In short, Western countries almost universally have been adopting the opposite, to the part where Whites will be a minority in America in just a few years (TX and CA already), crime will be rampant, and non-whites will be outbreeding us by 2-5:1.

  • by Zemran ( 3101 ) on Thursday August 08, 2013 @04:57PM (#44513907) Homepage Journal

    Having spent the past 10 years away from home, I can assure you that there are few places worse. Central Africa has some bad destinations if you really need to find one but most places are really great. Moscow really is a lot better from most aspects. The women are stunning and there is a lot to do and plenty of work, so he has really stepped up.

  • Re:First Amendment (Score:5, Interesting)

    by Hatta ( 162192 ) on Thursday August 08, 2013 @04:58PM (#44513915) Journal

    You're an optimist. An independent judiciary would never have allowed secret courts in the first place. An independent judiciary would have denied at least one request for national security letters.

    No, it's worse than that. All three branches of our government, which are supposed to serve as checks on each other, have conspired against the Constitution. They are ALL criminals.

    Sic semper evello mortem Tyrannis!

  • Re:OK. (Score:5, Interesting)

    by Billly Gates ( 198444 ) on Thursday August 08, 2013 @05:00PM (#44513947) Journal

    So it has come to this.

    Well if your clients are customers who use your service because it wont be snopped I would say you are screwed!

    American cloud companies are now suffering. [] I put this link as a story, and I am surprised the slashdot editors didn't accept this.

    60% of all European companies are canceling their cloud contracts or are revising them due to security concerns!

    Canada's health ministry is quotes in that article's comments on already cancelling as there is no confidentiality thanks to the NSA's prism program.

    So my hunch is it is not his overeaction, but all his customers leaving for European or Canadian encrypted email cloud providers instead.

  • by boorack ( 1345877 ) on Thursday August 08, 2013 @05:01PM (#44513965)

    So, instead of fixing its behavior (or at least make it a bit less visible), US government (and its corporate sponsors) decided to go out and spy+opress its citizens officially. You're at the tipping point, folks. Your lovely government is now switching from covert police state to overt tyranical regime. This process will propably take another year or two until you'll get pretty much where nazi Germany was in 1939. Your favorite TV station will inform you every day how many "enemies of America" were caught/jailed/murdered this week and you'll fear every day if FBI squad will raid your house because of some phony suspicion.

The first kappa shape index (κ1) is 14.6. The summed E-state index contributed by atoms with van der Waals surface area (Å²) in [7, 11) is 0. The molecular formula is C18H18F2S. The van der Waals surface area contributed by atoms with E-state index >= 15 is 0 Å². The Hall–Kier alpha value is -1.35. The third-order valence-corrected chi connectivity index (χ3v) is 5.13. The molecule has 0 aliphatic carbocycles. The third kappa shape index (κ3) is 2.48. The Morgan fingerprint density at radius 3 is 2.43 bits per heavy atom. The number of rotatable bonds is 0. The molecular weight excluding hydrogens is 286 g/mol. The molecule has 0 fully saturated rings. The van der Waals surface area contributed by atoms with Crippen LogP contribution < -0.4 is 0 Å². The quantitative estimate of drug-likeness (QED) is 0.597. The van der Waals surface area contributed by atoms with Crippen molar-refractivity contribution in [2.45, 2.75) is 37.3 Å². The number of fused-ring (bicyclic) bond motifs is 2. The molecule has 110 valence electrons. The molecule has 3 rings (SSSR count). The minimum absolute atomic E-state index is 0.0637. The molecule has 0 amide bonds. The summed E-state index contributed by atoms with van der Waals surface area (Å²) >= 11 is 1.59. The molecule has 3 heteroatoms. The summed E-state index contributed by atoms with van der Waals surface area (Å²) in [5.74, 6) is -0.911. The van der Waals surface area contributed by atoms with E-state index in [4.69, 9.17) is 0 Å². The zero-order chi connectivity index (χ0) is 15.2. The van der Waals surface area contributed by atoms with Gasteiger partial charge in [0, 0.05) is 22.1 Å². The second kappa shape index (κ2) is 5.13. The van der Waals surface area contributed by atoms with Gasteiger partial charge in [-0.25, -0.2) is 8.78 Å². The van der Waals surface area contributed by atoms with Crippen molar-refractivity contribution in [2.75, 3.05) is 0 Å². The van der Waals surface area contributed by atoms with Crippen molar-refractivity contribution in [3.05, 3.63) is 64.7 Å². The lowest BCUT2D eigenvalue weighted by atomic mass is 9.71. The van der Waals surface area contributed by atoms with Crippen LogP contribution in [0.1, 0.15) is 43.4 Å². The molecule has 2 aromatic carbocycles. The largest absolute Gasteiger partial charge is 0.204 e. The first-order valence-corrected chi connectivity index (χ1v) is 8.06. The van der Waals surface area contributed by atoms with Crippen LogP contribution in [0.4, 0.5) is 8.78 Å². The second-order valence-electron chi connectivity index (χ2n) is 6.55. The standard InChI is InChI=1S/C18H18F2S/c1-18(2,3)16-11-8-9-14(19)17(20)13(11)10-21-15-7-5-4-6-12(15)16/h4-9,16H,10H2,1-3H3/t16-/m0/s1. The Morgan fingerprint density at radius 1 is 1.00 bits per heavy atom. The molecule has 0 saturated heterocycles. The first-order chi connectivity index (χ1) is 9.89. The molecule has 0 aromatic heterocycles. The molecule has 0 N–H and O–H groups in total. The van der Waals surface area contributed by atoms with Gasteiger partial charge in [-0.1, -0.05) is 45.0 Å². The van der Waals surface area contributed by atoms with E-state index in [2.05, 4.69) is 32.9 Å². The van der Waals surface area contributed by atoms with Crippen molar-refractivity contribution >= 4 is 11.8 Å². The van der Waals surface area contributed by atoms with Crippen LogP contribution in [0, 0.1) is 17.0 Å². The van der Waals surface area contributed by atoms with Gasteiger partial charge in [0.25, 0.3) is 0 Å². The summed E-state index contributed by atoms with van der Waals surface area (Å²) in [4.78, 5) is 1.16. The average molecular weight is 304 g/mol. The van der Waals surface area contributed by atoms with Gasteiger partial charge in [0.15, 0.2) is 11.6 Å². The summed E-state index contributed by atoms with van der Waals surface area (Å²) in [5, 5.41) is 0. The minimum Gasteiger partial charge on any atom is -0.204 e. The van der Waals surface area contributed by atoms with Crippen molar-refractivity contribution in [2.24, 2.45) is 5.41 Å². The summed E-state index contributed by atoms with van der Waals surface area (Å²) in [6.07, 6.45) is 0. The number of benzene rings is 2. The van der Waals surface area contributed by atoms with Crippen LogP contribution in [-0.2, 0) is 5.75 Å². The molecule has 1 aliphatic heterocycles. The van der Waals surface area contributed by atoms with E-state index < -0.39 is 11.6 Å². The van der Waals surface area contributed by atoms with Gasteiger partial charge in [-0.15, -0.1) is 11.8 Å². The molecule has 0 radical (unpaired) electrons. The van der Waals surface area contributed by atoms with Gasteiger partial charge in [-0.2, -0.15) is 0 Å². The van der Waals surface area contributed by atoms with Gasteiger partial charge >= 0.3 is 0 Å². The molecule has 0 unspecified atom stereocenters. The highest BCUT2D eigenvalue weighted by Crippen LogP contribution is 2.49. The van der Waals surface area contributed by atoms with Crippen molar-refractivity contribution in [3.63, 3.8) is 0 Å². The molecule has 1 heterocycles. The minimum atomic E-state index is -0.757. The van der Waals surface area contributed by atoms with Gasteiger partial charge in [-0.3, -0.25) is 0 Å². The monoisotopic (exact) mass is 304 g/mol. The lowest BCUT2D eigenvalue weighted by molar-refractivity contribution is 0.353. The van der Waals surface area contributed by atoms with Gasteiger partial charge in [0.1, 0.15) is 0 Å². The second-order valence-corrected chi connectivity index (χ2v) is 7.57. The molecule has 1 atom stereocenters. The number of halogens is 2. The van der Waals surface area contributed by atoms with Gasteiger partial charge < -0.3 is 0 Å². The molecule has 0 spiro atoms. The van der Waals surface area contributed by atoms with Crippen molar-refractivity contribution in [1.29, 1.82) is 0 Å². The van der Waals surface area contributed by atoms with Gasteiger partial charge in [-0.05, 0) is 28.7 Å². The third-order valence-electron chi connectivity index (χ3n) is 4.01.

Having said that, I'd recommend Americans, especially young ones to have second passport and be ready to leave this shithole when things go full retard (eg. your fucked up government starts some mega-war and will need as much cannon fodder as possible).

  • by gallondr00nk ( 868673 ) on Thursday August 08, 2013 @05:07PM (#44514023)

    I'm a Lavabit user, and this is the absolute first I've heard of this. We had no warning and since yesterday the mail servers have been down. I assume we'll never get them back either.

    I appreciate the sentiment and all, but you could have done it with a bit more professionalism than just disappearing one day, leaving those of us with Lavabit accounts completely in the lurch.

  • Re:Context (Score:3, Interesting)

    by amicusNYCL ( 1538833 ) on Thursday August 08, 2013 @05:08PM (#44514035)

    but also those policies that facilitate higher birthrates in White women and higher educational standards and after-birth care for all Russian children.

    That has nothing to do with restricting homosexuality. A gay man is not going to go out and impregnate a women just because you made homosexuality illegal. It's just going to drive the behavior underground. The points you listed have everything to do with xenophobia and nothing to do with homosexuality (or any sexuality, really).

  • Re:Applause (Score:5, Interesting)

    by dgatwood ( 11270 ) on Thursday August 08, 2013 @05:13PM (#44514107) Homepage Journal

    The core problem is that Lavabit got their security model wrong. With their scheme, the encrypted private key is stored on their servers, which means that the government need only demand that the unencrypted password for a user be logged somewhere whenever that user logs in, and then the government has access to all emails, past and present.

    Such a model is not significantly more secure than an unencrypted mail provider, because anyone capable of compromising the machine can capture that passphrase, and then the entire security model comes down like a house of cards. The only situation in which your data is more secure with such weak encryption is if you happen to not log in to the account while the server is compromised. Therefore, the only way to protect the users' data is to shut down the servers so that they cannot log in.